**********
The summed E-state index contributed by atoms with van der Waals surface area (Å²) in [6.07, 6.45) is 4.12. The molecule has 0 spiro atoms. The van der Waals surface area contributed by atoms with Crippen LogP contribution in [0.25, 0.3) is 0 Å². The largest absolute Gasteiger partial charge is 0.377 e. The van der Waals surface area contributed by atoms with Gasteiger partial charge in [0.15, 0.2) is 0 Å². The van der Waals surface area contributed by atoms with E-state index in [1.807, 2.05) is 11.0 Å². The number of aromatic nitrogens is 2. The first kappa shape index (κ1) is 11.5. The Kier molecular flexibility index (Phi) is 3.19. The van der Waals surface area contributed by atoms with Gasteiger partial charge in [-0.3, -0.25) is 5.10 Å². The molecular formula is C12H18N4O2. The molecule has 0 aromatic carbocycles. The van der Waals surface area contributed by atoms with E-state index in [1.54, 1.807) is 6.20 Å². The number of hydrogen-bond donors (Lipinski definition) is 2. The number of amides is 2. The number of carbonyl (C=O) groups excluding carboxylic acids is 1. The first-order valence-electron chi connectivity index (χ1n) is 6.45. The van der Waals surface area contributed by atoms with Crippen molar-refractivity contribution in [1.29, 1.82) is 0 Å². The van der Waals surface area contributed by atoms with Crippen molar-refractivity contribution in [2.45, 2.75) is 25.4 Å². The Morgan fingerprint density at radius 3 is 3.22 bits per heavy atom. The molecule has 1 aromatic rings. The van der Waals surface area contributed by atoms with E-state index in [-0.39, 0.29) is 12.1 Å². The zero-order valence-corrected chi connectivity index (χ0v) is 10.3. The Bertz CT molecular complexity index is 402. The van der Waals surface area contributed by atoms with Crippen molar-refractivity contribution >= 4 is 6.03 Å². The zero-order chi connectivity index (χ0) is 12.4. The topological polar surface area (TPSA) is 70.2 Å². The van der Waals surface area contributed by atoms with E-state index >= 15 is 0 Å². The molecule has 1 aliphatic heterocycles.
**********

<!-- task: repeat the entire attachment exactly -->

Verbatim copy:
The summed E-state index contributed by atoms with van der Waals surface area (Å²) in [6.07, 6.45) is 4.12. The molecule has 0 spiro atoms. The van der Waals surface area contributed by atoms with Crippen LogP contribution in [0.25, 0.3) is 0 Å². The largest absolute Gasteiger partial charge is 0.377 e. The van der Waals surface area contributed by atoms with Gasteiger partial charge in [0.15, 0.2) is 0 Å². The van der Waals surface area contributed by atoms with E-state index in [1.807, 2.05) is 11.0 Å². The number of aromatic nitrogens is 2. The first kappa shape index (κ1) is 11.5. The Kier molecular flexibility index (Phi) is 3.19. The van der Waals surface area contributed by atoms with Gasteiger partial charge in [-0.3, -0.25) is 5.10 Å². The molecular formula is C12H18N4O2. The molecule has 0 aromatic carbocycles. The van der Waals surface area contributed by atoms with E-state index in [1.54, 1.807) is 6.20 Å². The number of hydrogen-bond donors (Lipinski definition) is 2. The number of amides is 2. The number of carbonyl (C=O) groups excluding carboxylic acids is 1. The first-order valence-electron chi connectivity index (χ1n) is 6.45. The van der Waals surface area contributed by atoms with Crippen molar-refractivity contribution in [1.29, 1.82) is 0 Å². The van der Waals surface area contributed by atoms with Crippen molar-refractivity contribution in [2.45, 2.75) is 25.4 Å². The Morgan fingerprint density at radius 3 is 3.22 bits per heavy atom. The molecule has 1 aromatic rings. The van der Waals surface area contributed by atoms with E-state index in [-0.39, 0.29) is 12.1 Å². The zero-order valence-corrected chi connectivity index (χ0v) is 10.3. The Bertz CT molecular complexity index is 402. The van der Waals surface area contributed by atoms with Crippen molar-refractivity contribution >= 4 is 6.03 Å². The zero-order chi connectivity index (χ0) is 12.4. The topological polar surface area (TPSA) is 70.2 Å². The van der Waals surface area contributed by atoms with E-state index >= 15 is 0 Å². The molecule has 1 aliphatic heterocycles.